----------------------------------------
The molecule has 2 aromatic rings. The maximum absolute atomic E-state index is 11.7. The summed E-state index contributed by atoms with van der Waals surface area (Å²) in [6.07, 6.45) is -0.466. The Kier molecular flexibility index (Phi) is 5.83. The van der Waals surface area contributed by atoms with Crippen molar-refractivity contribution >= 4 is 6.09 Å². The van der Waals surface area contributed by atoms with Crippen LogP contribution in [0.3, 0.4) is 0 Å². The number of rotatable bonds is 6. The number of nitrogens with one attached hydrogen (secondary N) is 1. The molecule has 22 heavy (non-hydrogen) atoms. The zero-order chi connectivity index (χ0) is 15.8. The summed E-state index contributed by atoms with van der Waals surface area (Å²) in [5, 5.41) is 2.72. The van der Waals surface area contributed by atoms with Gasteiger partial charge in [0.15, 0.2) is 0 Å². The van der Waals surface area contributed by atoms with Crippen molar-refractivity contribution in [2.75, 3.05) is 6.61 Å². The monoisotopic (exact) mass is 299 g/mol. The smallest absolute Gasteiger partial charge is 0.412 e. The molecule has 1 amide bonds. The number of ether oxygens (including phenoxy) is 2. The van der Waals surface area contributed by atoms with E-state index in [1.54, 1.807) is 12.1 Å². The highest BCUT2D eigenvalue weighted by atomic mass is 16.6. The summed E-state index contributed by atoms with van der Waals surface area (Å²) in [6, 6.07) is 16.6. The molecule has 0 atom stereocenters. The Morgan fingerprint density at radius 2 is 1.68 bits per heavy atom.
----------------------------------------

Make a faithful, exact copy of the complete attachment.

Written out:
The molecule has 2 aromatic rings. The maximum absolute atomic E-state index is 11.7. The summed E-state index contributed by atoms with van der Waals surface area (Å²) in [6.07, 6.45) is -0.466. The Kier molecular flexibility index (Phi) is 5.83. The van der Waals surface area contributed by atoms with Crippen molar-refractivity contribution >= 4 is 6.09 Å². The van der Waals surface area contributed by atoms with Crippen LogP contribution in [0.3, 0.4) is 0 Å². The number of rotatable bonds is 6. The number of nitrogens with one attached hydrogen (secondary N) is 1. The molecule has 22 heavy (non-hydrogen) atoms. The zero-order chi connectivity index (χ0) is 15.8. The summed E-state index contributed by atoms with van der Waals surface area (Å²) in [5, 5.41) is 2.72. The van der Waals surface area contributed by atoms with Gasteiger partial charge in [0.15, 0.2) is 0 Å². The van der Waals surface area contributed by atoms with Crippen molar-refractivity contribution in [2.75, 3.05) is 6.61 Å². The monoisotopic (exact) mass is 299 g/mol. The smallest absolute Gasteiger partial charge is 0.412 e. The molecule has 1 amide bonds. The number of ether oxygens (including phenoxy) is 2. The van der Waals surface area contributed by atoms with E-state index in [1.54, 1.807) is 12.1 Å². The highest BCUT2D eigenvalue weighted by atomic mass is 16.6. The summed E-state index contributed by atoms with van der Waals surface area (Å²) in [6, 6.07) is 16.6. The molecule has 0 atom stereocenters. The Morgan fingerprint density at radius 2 is 1.68 bits per heavy atom.